"I really was very very pleased with how we responded emotionally," Johnson said. "I just think it was just a tremendous response considering everything that was on the line."
While Davis reached the 1,000-point mark to become the third straight Tiger to claim the milestone against Penn, the Quakers' Rosen fell just short, standing on 999 for his career. Davis became the 27th Tiger to reach 1,000 and first junior in 21 years to do so, since Kit Mueller '91 joined the club in 1990. Davis is the 16th-fastest Tiger to 1,000, getting there in his 79th game. He is the first Tiger to 1,000 since Will Venable '05 in the 2005 season finale in Jadwin Gym against Penn and Judson Wallace '05 a month earlier at The Palestra.
Neither Venable nor Wallace had the opportunity to celebrate the milestone as well as a win over the Quakers, however. That's the way Davis wanted it.
"It would have been terrible if we had lost," Davis said. "I'm glad we got the win."
Davis, who now has 1,005 points, was one of four players who co-led Princeton with 11 points along with Patrick Saunders, Mack Darrow and Mavraides. The Tigers led by as much as 11 late in the first half and saw Penn go on an 8-0 run to start the second half that whittled Princeton's lead to one at 28-27 with 18:02 to play.
Princeton had as much as a 13-point lead after the break and led by 11 with 4:42 to play, but the Quakers, who were down by 18 to Harvard Saturday before pushing the Crimson to double overtime, came back to tie. The Quakers never led until the overtime period.
The victory was Princeton's fourth OT win of the season, a program record. It is also just the fifth time in program history, and first since the 1998-99 season, that the Tigers have had four overtime games. Another would tie the record set by the 1980-81 team.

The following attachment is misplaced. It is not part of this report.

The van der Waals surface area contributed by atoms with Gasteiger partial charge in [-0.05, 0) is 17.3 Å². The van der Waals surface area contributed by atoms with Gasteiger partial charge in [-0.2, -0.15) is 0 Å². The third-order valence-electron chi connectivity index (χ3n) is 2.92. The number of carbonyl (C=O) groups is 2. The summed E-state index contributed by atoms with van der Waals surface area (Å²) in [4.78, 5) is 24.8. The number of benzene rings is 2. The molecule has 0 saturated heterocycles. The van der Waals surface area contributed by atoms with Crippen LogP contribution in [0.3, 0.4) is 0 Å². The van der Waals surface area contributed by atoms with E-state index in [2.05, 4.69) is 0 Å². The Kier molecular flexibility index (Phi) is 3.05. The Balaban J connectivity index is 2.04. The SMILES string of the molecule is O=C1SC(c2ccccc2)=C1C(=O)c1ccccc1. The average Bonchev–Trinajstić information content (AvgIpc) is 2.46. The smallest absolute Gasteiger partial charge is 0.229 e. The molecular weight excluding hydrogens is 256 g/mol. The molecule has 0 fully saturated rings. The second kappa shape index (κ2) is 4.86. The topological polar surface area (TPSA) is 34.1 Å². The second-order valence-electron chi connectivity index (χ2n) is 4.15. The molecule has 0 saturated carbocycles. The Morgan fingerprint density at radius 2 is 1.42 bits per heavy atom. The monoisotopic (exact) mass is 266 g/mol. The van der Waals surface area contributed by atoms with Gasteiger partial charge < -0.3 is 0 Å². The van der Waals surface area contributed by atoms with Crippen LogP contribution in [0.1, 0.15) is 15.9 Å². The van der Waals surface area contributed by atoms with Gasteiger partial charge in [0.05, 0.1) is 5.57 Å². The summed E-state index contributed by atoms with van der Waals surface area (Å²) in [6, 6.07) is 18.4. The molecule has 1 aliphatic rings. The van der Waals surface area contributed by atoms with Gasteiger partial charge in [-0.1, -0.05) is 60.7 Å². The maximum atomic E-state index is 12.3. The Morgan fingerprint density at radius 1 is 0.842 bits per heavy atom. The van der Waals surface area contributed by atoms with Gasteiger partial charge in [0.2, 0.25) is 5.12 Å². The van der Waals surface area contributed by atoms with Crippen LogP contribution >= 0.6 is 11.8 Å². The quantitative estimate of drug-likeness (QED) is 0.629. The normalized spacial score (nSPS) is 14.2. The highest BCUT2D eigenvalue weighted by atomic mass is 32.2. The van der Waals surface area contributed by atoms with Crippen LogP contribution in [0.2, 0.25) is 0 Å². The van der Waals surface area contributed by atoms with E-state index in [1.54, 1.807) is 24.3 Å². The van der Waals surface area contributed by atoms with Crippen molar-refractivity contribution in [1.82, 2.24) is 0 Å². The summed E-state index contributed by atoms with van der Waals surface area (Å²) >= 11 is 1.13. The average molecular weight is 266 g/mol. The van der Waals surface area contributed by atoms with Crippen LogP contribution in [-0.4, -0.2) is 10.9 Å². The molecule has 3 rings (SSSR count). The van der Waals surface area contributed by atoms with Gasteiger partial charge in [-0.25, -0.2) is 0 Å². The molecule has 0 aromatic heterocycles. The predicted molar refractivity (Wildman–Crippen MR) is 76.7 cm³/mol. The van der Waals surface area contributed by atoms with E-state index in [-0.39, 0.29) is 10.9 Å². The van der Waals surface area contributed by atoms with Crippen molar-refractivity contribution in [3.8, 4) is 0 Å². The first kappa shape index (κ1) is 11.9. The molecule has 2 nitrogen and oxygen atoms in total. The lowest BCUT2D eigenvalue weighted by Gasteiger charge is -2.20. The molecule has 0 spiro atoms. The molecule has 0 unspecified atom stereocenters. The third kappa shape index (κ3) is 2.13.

In addition to keeping Princeton a half-game ahead of Harvard (5-1), one and a half in front of Yale (4-2) and two in front of Penn (3-2), the win extended Princeton's home-undefeated record to 10 games, making this Tiger team just the fifth in the 42 full seasons at Jadwin Gym to reach 10-0 at home. The 1975 (10-0), 1977 (11-0), 1990 (12-0) and 1998 (12-0) teams are the others.
The win also marks Princeton's first back-to-back victories over Penn at Jadwin Gym since the 1997 and 1998 seasons, and extend the Tigers' winning streak over the Quakers to four, the longest since a six-game run between 1996 and 1999.
Princeton's victory was its 101st in one of the few, if any, rivalries in the eastern half of the country that has seen both teams win 100 games. Though the Quakers lost tonight, Princeton would have to win every game in the series for the next 11 years just to tie Penn's win total of 123 in the third-oldest continually played series in Division I college basketball, dating back 109 seasons.
While this Tiger team has done some impressive things, including extending its streak of scoring 60-plus points to a 21st game this season, all Princeton can do in the near term is prepare for a quick turnaround.
The Tigers will travel to Columbia and Cornell this weekend.